You may want to look into passive investment in a multifamily syndication deal. This will allow you to invest your capital in a large apartment deal, with no work on your end beyond vetting the deal sponsor and the deal itself. For your investment, you will earn quarterly or monthly distributions, as well as your pro rata share on any capital event. Minimums are typically $25K - $100K.

@Kris Wong I second this. As an accredited investor, you have access to incredible passive investing opportunities.

@Michael B. I work similar hours, and they were a huge deterrent to me looking into buying individual rental properties. Owning rental properties is another job, and is particularly time consuming to get up and running. Just something to think about.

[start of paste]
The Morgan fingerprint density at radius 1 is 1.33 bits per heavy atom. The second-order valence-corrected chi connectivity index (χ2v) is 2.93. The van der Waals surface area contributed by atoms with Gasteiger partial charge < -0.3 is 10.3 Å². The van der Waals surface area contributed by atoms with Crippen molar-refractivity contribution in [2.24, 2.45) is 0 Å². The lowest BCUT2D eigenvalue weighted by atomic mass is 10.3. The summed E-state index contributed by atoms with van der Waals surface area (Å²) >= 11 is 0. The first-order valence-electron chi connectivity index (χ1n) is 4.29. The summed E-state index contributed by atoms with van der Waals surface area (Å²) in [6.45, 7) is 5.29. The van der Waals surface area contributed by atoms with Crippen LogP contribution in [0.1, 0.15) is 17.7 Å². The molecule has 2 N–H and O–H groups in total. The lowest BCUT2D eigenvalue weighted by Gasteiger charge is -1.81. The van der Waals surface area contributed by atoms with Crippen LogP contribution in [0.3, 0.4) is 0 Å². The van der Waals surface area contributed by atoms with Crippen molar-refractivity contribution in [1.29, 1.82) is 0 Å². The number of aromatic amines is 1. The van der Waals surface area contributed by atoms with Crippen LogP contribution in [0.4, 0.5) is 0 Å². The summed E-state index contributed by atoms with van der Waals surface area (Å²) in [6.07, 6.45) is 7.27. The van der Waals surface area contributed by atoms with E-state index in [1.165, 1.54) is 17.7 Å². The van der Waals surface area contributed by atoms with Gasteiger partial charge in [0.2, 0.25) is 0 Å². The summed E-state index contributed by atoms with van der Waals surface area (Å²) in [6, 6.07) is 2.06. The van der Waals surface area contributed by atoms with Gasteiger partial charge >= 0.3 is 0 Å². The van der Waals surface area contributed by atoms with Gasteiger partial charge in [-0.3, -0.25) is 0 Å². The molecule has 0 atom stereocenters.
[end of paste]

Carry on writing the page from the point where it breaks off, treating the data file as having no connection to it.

@Michael B. , I’m happy to see your post! I grew up in New Rochelle and really got started in this community about 3 years ago, since they my real estate investing like has really started picking up steam. I would be happy to show you my duplex in New Rochelle which I am currently working on, and go through numbers etc with you. I’ve also helped a few around here in their searches to do the same thing. A few of us hold a meetup each moth In Harrison, which is this Thursday. Or if you are in the city thurs evening,

@Darren Sager is holding a meetup and @Will Barnard will be speaking to our group. It’s at the Roosevelt Hotel and we can meet there if you’d like!

@Michael B. there are a number of deal sponsors here on BP. You can find them in the forums or on the podcast. Several deal sponsors have their own podcast. You can find them through events (conferences) hosted by major multifamily mentors. You can find them at local meetups that are focused on multifamily.